Why Carnival Is Still Stuck on the List of Stocks to Avoid

Sometimes a sinking ship is just a sinking ship. When it comes to shares of Carnival (NYSE:CCL), investors should be prepared to safely disembark. Let’s take a look at conditions off and on the price chart to see why booking a trip in CCL stock might not be a good idea.

Carnival (CCL) cruise ship on water in front of beach with chairs

Source: Flickr

Pfizer (NYSE:PFE). Moderna (NASDAQ:MRNA). The past two Monday’s have ushered in great news for individuals, families, many businesses and the economy at large. I’m talking of course about both drug manufacturers’ compelling results with their novel coronavirus vaccines.

Wall Street reacted by sending the S&P 500 and Dow Jones Industrial Average to all-time-highs for the first time since the pandemic began. But in securing those gains, investors also did a bit of house cleaning and rotating of portfolio exposure. Many of Covid-19’s biggest tech stock winners have sunk lower since last Monday’s initial report from Pfizer. Amazon (NASDAQ:AMZN). Zoom Video (NASDAQ:ZM). Teladoc (NYSE:TDOC).

At the same time, many “stay away” stocks have jumped higher. Royal Caribbean (NYSE:RCL). Las Vegas Sands (NYSE:LVS). Hilton (NYSE:HLT). And not exactly a shocker, CCL stock wasn’t immune to the response. Shares soared higher on Pfizer’s initial efficacy results and finished up nearly 40%. And this week on the back of Moderna’s slightly more impressive report, CCL added almost 10% on the session. But that may be as good as it gets.

As I just finished writing at InvestorPlace, I’m no fan of the lido deck. That’s beside the point though. The thing is there’s simply stronger-looking “stay away” stocks offering investors more attractive contrarian style opportunities. In my estimation, that includes cruise liner and competitor Royal Caribbean (NYSE:RCL).

While investors can now breathe a sigh of relief and anticipate a return towards normalcy in 2021, Carnival still isn’t set to begin cruise operations out of select ports until February at the earliest. And Tampa Bay is scheduled to open until late March. That compares unfavorably to RCL, which is looking to resume some its cruises beginning in January. And for a company burning through tons of cash daily as its ships remain in drydock, it’s a concern.

The other fact is Carnival is simply not as well-positioned to weather always possible and unforeseen headwinds. What if there’s further delays? If that were to happen, after its recent $1 billion capital raise, Royal Caribbean is the stronger choice.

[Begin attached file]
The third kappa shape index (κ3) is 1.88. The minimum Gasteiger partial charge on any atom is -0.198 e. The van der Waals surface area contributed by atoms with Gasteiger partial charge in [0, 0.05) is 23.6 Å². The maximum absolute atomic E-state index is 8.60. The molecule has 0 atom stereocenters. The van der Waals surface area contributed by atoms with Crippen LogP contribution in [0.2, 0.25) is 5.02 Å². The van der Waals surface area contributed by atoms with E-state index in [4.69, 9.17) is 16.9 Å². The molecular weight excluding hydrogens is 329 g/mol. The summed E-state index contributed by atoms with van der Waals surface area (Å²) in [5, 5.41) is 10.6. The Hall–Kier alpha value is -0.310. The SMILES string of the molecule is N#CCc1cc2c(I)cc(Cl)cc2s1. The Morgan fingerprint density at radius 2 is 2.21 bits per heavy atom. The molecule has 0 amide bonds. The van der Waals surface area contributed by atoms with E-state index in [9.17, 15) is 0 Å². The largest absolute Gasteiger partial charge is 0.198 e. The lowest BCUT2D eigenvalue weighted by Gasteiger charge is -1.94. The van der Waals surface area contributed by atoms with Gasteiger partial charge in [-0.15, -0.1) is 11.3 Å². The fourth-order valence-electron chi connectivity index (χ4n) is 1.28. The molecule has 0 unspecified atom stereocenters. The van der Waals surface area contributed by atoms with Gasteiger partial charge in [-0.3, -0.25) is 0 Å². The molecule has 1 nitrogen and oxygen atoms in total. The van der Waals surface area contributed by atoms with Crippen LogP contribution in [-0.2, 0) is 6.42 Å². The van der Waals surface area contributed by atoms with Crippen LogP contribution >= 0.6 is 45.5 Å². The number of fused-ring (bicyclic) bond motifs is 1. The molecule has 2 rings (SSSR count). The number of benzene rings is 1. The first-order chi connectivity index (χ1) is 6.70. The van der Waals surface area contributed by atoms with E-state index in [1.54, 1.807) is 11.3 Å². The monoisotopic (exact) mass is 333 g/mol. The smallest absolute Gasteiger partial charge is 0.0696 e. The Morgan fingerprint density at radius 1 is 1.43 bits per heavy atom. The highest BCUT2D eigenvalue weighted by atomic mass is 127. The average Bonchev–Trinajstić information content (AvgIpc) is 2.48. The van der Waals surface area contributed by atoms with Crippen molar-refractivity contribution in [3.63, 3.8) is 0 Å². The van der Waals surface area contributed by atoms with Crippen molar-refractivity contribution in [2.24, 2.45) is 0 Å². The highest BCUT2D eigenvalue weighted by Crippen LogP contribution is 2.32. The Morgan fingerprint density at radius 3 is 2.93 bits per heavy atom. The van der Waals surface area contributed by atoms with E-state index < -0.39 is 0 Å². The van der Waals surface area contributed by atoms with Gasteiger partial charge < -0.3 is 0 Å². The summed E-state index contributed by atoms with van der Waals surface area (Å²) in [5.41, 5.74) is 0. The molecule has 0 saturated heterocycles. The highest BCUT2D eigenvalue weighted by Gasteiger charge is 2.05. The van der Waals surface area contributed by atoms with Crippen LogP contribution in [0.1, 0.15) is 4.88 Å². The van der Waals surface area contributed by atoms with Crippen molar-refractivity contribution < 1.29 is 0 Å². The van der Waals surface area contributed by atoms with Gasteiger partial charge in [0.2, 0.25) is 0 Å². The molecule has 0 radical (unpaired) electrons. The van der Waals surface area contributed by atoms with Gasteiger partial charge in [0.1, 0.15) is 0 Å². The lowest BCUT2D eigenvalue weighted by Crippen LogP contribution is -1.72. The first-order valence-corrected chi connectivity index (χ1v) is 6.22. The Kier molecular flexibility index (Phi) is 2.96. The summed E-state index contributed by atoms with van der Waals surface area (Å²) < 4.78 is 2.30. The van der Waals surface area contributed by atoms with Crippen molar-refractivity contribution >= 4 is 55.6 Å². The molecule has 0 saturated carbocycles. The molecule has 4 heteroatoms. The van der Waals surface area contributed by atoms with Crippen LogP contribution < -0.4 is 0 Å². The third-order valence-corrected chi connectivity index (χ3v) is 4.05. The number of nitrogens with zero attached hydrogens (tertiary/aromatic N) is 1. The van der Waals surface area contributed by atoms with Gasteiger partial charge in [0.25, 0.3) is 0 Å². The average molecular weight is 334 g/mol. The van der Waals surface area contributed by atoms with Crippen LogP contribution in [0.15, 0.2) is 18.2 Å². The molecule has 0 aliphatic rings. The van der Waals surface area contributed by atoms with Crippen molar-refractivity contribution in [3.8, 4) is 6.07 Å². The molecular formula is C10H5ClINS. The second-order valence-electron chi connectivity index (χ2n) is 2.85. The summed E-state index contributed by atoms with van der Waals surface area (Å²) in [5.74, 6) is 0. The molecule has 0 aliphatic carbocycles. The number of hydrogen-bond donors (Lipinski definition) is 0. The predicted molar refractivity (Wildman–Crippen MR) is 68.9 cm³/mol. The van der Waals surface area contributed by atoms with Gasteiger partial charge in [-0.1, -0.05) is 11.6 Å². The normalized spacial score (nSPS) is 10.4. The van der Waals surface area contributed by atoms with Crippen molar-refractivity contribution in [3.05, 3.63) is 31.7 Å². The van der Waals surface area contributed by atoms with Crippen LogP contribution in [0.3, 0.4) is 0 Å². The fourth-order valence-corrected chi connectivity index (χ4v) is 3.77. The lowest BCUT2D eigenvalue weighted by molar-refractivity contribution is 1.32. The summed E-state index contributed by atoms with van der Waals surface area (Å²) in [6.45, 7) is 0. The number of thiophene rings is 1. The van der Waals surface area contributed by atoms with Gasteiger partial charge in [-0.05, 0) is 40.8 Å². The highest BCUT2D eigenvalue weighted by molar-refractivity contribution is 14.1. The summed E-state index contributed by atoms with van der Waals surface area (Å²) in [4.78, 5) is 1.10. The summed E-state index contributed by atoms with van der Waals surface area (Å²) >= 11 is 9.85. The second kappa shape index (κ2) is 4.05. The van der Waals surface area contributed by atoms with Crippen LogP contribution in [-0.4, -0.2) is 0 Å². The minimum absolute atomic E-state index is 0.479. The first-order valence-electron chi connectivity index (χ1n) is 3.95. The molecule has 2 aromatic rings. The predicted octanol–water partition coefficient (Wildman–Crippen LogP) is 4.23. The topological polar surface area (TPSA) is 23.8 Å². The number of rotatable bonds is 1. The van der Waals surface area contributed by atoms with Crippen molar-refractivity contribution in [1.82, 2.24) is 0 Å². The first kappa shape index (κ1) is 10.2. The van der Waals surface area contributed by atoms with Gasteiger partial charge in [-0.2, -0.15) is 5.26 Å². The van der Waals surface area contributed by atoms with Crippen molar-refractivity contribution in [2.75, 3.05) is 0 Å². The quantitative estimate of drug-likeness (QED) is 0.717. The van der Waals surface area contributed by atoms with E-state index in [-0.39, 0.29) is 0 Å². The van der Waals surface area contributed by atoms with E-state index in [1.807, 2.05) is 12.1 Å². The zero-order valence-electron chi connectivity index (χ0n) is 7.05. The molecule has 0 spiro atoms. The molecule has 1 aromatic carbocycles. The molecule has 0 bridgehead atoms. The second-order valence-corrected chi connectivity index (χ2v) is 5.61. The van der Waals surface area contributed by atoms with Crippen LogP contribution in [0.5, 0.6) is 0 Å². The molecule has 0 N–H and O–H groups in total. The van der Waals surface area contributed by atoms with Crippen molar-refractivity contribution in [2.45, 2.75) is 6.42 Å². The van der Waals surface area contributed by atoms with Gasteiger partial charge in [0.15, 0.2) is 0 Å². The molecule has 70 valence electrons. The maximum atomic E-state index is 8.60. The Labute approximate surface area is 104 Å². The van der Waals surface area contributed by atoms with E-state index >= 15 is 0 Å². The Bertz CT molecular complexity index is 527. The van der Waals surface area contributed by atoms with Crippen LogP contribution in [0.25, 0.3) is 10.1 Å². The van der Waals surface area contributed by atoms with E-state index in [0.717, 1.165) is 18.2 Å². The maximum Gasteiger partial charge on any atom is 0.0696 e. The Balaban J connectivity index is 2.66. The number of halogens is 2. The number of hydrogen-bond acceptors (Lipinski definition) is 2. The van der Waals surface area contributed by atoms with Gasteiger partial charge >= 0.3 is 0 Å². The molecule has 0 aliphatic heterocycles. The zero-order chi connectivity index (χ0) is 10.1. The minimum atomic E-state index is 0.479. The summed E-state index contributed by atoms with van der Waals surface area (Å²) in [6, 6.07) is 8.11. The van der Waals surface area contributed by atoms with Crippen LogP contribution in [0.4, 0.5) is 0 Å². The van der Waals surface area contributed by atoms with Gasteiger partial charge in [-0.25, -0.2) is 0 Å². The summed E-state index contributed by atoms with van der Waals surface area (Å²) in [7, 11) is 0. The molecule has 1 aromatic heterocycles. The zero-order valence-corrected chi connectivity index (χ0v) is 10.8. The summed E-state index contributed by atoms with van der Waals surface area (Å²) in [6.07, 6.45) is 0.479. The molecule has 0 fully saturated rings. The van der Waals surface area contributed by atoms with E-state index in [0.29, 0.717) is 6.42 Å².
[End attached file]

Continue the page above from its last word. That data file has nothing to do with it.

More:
To be fair, the shares do have some bulls’ attention because of solid-looking future bookings. But the cruise liner isn’t unique on that front either. Again, RCL is showing similar strength. All told, if you’re going to make an obviously contrarian trade and long exposure to a cruise liner, Carnival isn’t the most seaworthy choice.

A Look At the CCL Stock Monthly Chart

Carnival (CCL) Monthly bearish flag near 2008 - 2009 financial crisis
Source: Charts by TradingView

Another problem right now with CCL stock is that shares are comparatively much weaker than many other “stay away” stocks, including RCL.

Nearly eight months after the broader market bottomed and again, now hitting fresh all-time-highs, CCL stock remains just off (relatively speaking) its 2008 – 2009 financial crisis low. And technically, with the relative and absolute price weakness consolidating in a looser pattern, which more than anything else resembles a bearish flag, it’s rightfully a concern.

Ultimately, even with a contrarian investment, there should be some boxes to check off when it comes to a safer purchase. Today, off and on the price chart, Carnival is coming up short. But if you’re going to climb aboard CCL shares no matter the obvious challenges and warning signs, investors would be well-served to consider the options market to effectively hedge Carnival’s larger downside stock risk.

On the date of publication, Chris Tyler did not hold, directly or indirectly, positions in any of the securities mentioned in this article.

Chris Tyler is a former floor-based, derivatives market maker on the American and Pacific exchanges. The information offered is based on his professional experience but strictly intended for educational purposes only. Any use of this information is 100%  the responsibility of the individual. For additional market insights and related musings, follow Chris on Twitter @Options_CAT and StockTwits.

Article printed from InvestorPlace Media, https://investorplace.com/2020/11/why-carnival-is-still-stuck-on-the-list-of-stocks-to-avoid/.

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